Back

Article Topics

Blog

Houston Technology Center Takes 100s of Entrepreneurial “Quarterbacks” to the End Zone

Written by Amanda Maher

What defines an entrepreneur? It seems like the simplest of questions, but it’s more complicated than that says Walter Ulrich, CEO of the Houston Technology Center (HTC):

“Entrepreneurship entails hard work, persistence, passion, competency, risk, danger and excitement. If entrepreneurship were to be captured in pop culture, it would be an NFL playoff game with the entrepreneur as the quarterback and a team of only a couple of players. The entrepreneur stands in the pocket being rushed on every play not just by one team, but the entire league. The entrepreneur has as many downs as he or she has the stomach and the money for, but rather than 60 minutes, the game is played for 10-12 hours or more every day, the goal line not just 100 yards away but miles away, and there are all manners of fumbles and incompletions and yet the entrepreneur stands in there minute after minute, day after day and month after month.”

Ulrich knows this perhaps better than anybody. HTC’s mission is to support entrepreneurs throughout the Houston area, and to ensure they have whatever tools they need to get through those 12 hour days, day after day and month after month. From technical assistance in areas like marketing, finance and infrastructure to networking and investor relations, HTC takes entrepreneurs from the earliest stages of business growth through to profitability.

The accelerator graduates include companies such as Bellicum Pharmaceuticals, which is focused on the development of next generation therapeutic vaccines. Hispanic Teleservices Corporation is the leading provider of outsourced customer care for the global Hispanic market. Neohydro has a unique and patented electro-oxidation technology that can be utilized to treat waste and other water for (re)use in multiple industries. Their primary focus is oil and gas exploration and production.  And finally, StarVision Technology, which offers higher performing and more cost-effective products to the aerospace electro-optic and imaging markets where growth in unmanned systems and space assets is strong.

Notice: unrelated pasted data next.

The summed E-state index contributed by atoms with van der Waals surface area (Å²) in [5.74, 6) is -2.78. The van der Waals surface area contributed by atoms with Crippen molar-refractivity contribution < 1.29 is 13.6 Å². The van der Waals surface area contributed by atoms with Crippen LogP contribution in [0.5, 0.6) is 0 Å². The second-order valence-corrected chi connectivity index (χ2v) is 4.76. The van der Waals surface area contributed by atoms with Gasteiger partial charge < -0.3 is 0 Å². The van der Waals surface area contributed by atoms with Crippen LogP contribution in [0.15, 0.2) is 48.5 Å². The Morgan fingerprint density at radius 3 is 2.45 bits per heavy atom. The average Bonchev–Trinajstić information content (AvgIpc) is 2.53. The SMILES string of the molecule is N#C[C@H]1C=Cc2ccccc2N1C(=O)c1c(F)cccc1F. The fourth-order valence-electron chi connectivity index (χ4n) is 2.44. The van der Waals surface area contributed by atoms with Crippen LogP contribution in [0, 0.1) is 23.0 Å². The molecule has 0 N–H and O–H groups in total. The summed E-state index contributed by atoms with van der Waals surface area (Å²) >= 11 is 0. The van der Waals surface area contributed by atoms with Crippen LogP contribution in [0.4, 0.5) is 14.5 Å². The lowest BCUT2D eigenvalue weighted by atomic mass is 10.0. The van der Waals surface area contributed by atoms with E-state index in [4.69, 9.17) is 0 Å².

While these companies seem vastly different on the surface, each has a “quarterback” who led their team through the HTC Accelerator and is now enjoying great success. These companies worked through their fumbles with their mentors and other industry experts, who helped them navigate to the end zone.

Moreover, they each represent a cluster of specific focus for HTC: life sciences, technology, energy and aerospace—respectively. These clusters were not chosen accidentally. When the HTC was first conceptualized in the 1990s, the Houston energy sector was already strong, and the internet-era was driving new growth. If HTC could tap into these opportunities, and link up with the local hospitals and universities, there was real potential to commercialize products across each of these often inter-related clusters.

Houston’s business community has taken note. More than 300 companies sponsor the HTC, with a few rotating in and out each year. In doing so, big businesses, venture capitalists and other investors have a sneak peak at the innovations taking root at the HTC, and can incorporate these products into their own lines of defense. It’s what keeps HTC sponsors like Chevron at the top of their game.

Since its inception, its 300+ member companies have raised over $1.6 billion in capital and created more than 4,500 jobs. With cluster-based incubators taking root in cities across the U.S., HTC consistently makes the proverbial playoffs.

Learn why Forbes’ has named HTC one of the “12 Business Incubators Changing the World” and read the full case study: What Works: Houston Incubator Taps Into Cluster Strengths, Emerging Tech.

Share on:


© 2017 ICIC. All rights reserved.